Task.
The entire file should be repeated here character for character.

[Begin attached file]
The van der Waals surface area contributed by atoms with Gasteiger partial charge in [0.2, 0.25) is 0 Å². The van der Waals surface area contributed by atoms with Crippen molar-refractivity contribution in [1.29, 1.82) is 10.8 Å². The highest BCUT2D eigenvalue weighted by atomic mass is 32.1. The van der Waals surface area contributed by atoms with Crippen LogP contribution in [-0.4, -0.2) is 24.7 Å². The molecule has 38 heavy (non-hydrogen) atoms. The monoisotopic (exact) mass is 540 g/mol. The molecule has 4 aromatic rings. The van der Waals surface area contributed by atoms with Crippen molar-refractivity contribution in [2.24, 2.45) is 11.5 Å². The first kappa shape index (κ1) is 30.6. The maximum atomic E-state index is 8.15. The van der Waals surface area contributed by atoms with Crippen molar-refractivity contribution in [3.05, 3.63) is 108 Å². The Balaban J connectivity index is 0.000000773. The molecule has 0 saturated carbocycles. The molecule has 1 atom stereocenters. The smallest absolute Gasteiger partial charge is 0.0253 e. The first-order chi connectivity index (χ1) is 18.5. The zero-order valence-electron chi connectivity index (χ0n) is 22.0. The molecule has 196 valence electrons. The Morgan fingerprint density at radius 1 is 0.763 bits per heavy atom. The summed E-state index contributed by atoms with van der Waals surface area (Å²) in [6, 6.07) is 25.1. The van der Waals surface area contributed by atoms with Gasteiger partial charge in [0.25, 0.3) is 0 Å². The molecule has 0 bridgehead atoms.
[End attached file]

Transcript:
The van der Waals surface area contributed by atoms with Gasteiger partial charge in [0.2, 0.25) is 0 Å². The van der Waals surface area contributed by atoms with Crippen molar-refractivity contribution in [1.29, 1.82) is 10.8 Å². The highest BCUT2D eigenvalue weighted by atomic mass is 32.1. The van der Waals surface area contributed by atoms with Crippen LogP contribution in [-0.4, -0.2) is 24.7 Å². The molecule has 38 heavy (non-hydrogen) atoms. The monoisotopic (exact) mass is 540 g/mol. The molecule has 4 aromatic rings. The van der Waals surface area contributed by atoms with Crippen molar-refractivity contribution in [2.24, 2.45) is 11.5 Å². The first kappa shape index (κ1) is 30.6. The maximum atomic E-state index is 8.15. The van der Waals surface area contributed by atoms with Crippen molar-refractivity contribution in [3.05, 3.63) is 108 Å². The Balaban J connectivity index is 0.000000773. The molecule has 0 saturated carbocycles. The molecule has 1 atom stereocenters. The smallest absolute Gasteiger partial charge is 0.0253 e. The first-order chi connectivity index (χ1) is 18.5. The zero-order valence-electron chi connectivity index (χ0n) is 22.0. The molecule has 196 valence electrons. The Morgan fingerprint density at radius 1 is 0.763 bits per heavy atom. The summed E-state index contributed by atoms with van der Waals surface area (Å²) in [6, 6.07) is 25.1. The van der Waals surface area contributed by atoms with Gasteiger partial charge in [0.25, 0.3) is 0 Å². The molecule has 0 bridgehead atoms.